The earliest hacksilver found anywhere beyond the boundaries of the Roman Empire is to go on display in Edinburgh, three years after it was discovered by 14-year-old metal detectorist David Hall.
The exhibition, Scotland’s Early Silver, which opens on 13 October 2017, will show for the first time how silver, not gold, became the most important precious metal in Scotland over the course of the first millennium AD.
New research and recent archaeological discoveries will chart the first 1,000 years of silver in Scotland. The exhibition will showcase Scotland’s earliest silver, arriving with the Roman army, and show the lasting impact this new material had on local society. The research is supported by The Glenmorangie Company as part of a unique partnership.
The discovery of the Dairsie Hoard
David (now 16) from Livingston, has since visited researchers at the Museum to help catalogue the fragments of the Dairsie Hoard and learn about the insights they have yielded to museum experts. The Dairsie hoard dates to the late 3rd century AD and is the earliest ‘hacksilver’ from anywhere beyond the frontiers of the Roman Empire.
Hacksilver refers to objects literally hacked into pieces, converted from beautiful treasures into raw silver bullion. Archaeologists think this silver came to Fife as a gift or payment from the Roman world. The Romans could not just rely on the strength of their army – they also used diplomatic efforts to secure the empire’s borders by buying off surrounding tribes.
The Dairsie hoard has given National Museums Scotland staff an additional challenge. As well as being hacked-up by the Romans, the hoard had been shattered by ploughing. Conservators and curators have undertaken a daunting jigsaw puzzle, reconstructing four Roman vessels from over 300 fragments, as well as examining how they had been cut into packages of bullion.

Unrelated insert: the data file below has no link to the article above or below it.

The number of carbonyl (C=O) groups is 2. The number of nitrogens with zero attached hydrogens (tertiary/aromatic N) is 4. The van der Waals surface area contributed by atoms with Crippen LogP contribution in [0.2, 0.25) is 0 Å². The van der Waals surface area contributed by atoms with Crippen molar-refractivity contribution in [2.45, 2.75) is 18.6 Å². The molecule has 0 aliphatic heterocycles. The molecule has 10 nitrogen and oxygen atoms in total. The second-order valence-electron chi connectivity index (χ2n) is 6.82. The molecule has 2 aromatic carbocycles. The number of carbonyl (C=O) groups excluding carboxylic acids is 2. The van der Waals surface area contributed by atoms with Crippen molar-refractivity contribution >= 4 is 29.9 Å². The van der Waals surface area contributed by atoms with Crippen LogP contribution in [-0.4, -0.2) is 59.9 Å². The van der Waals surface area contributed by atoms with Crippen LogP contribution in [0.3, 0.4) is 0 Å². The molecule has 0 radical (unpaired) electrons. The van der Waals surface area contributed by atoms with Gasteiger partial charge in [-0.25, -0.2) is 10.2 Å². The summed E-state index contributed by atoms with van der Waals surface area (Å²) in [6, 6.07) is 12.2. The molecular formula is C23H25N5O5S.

'Internationally significant' find
Dr Fraser Hunter, Principal Curator, National Museums Scotland said: “New archaeological evidence is rewriting our understanding of Roman frontier politics, and silver was a key part of this. It’s a fascinatingly complex picture that shows interaction and realpolitik, with the Romans changing their approach to deal with different emerging problems, and local tribes taking advantage of Roman ‘gifts’.
"The Dairsie hoard is internationally significant. It’s the earliest evidence for a new phase of Roman policy in dealing with troublesome tribes, using bribes of silver bullion in the form of hacked silver vessels. It’s been great to show David Hall, the finder, the next steps in translating a find like this from the field, through the laboratories and on to public display.”
The hoard's finder David Hall added: “This was really my first proper find. I didn’t realise how important it was at first, but it’s been really exciting to be able to come and see what National Museums’ curators and conservators have been able to do to clean it up and to examine it to work out what it is. It looks really different now. It’s great to have unearthed a piece of history and I’m looking forward to seeing it on display at the Museum.”
Scotland’s Early Silver is at National Museum of Scotland, Chambers Street, Edinburgh from 13 October 2017 – 25 February 2018. Admission is free.The exhibition will be accompanied by a publication from NMS Enterprises Ltd - Publishing. For more information on NMS, visit their website.
(Images copyright National Museums Scotland)